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victory for ukraine. and then also around kharkiv and that ukrainian offensive in donbas has stalled. but heavy fighting is going on. we see that russia is pushing in more and more weapons, soldiers and equipment, so this is a dangerous situation, it is an undecided situation and therefore, allies are ready to provide continued support to ukraine. president zelenskyyy said that up to 100 of his soldiers are dying every day right now, particularly in those fierce battles in the luhansk oblast. that's not sustainable in the long term, so they need for you to send more weapons, heavier weapons, is very urgent, but it does not seem as though many of your members see that urgency. i always understand the need for stepping up
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and doing even more. allies have stepped up and we are constantly considering what more we can do to support ukraine in upholding the right for self—defence. nato is also of course active in... we call it the ramstein group, the support group that was established at the airbase at ramstein, where nato allies and also some partners co—ordinate their efforts and the message has been that we need to also provide more advanced and large scale support to ukraine and that is what has taken place. there is no way... it hasn't though, has it, mr secretary—general? it hasn't taken place in many instances. one can look at the united states, with their massive new assistance programme, some $40 billion, much of it military assistance, the united kingdom, over two billion euros�* worth of military assistance already, then one can look at very significant military powers like france within the nato membership,
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where as i understand it, military aid amounts tojust 160 million euros. france has 7,000 armoured vehicles. the number they have supplied to ukraine so far, zero. now, you have the bully pulpit. you are the secretary—general of nato. what is your message right now to the french? my message to all allies is that we should provide support to ukraine and i welcome that allies have provided support and continue to provide support and that we also discuss how we can co—ordinate efforts and make sure that we are helping also ukraine to move from old soviet era equipment to more modern nato standard equipment... why are countries like france and italy not listening to you, then? i will not go through each individual ally, but all allies are providing support in different ways,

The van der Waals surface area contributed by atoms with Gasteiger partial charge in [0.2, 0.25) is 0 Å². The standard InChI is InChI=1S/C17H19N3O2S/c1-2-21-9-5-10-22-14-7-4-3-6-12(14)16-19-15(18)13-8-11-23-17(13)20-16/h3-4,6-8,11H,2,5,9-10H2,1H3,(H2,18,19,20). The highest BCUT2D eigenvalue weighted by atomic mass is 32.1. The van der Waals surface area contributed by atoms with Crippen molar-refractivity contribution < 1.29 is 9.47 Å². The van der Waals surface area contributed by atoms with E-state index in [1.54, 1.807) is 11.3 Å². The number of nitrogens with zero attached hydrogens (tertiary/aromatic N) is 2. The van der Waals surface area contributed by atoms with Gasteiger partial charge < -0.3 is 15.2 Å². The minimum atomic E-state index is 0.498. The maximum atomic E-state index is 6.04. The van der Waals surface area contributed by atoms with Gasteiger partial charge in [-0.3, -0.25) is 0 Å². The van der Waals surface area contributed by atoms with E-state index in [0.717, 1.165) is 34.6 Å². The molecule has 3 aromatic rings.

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both military support, financial and humanitarian support, and nato allies are, together with the european union, imposing heavy sanctions on russia, sanctions we have not seen anything similar to for decades, or in any similar situation before. well, you know again, on sanctions, it's not necessarily nato�*s immediate remit, but you have to look at the overall political climate. you know on sanctions, while some countries like poland and bulgaria have absolutely refused to bow to putin's demand that they pay for energy in roubles, others, including major energy companies in germany and italy it now seems are quite prepared to pay in roubles. zelenskyy just told the world economic forum that financial and other economic sanctions have to be ramped up now to make a real difference in this conflict. what is your view, again, of why
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so many european members of nato appear unready to do that? the sanctions are imposing heavy costs on russia, making it harder for russia to finance this reckless and brutal war. at the same time, i think we have to be honest that when it comes to energy, that has proven to be a particular challenge because too many european allies are too dependent on russian energy. therefore, they are working hard on how to reduce energy dependencies on russian oil, gas, coal and all the progress they are making, of course, we welcome that. we also welcome the coordination between nato allies and the european union to make sure that we are making more progress on those imposing sanctions on energy. isn't the truth, which perhaps you don't really want to engage with, that there is a fundamental difference within your membership between those countries who want to go for an all—out ukrainian victory, to quote the british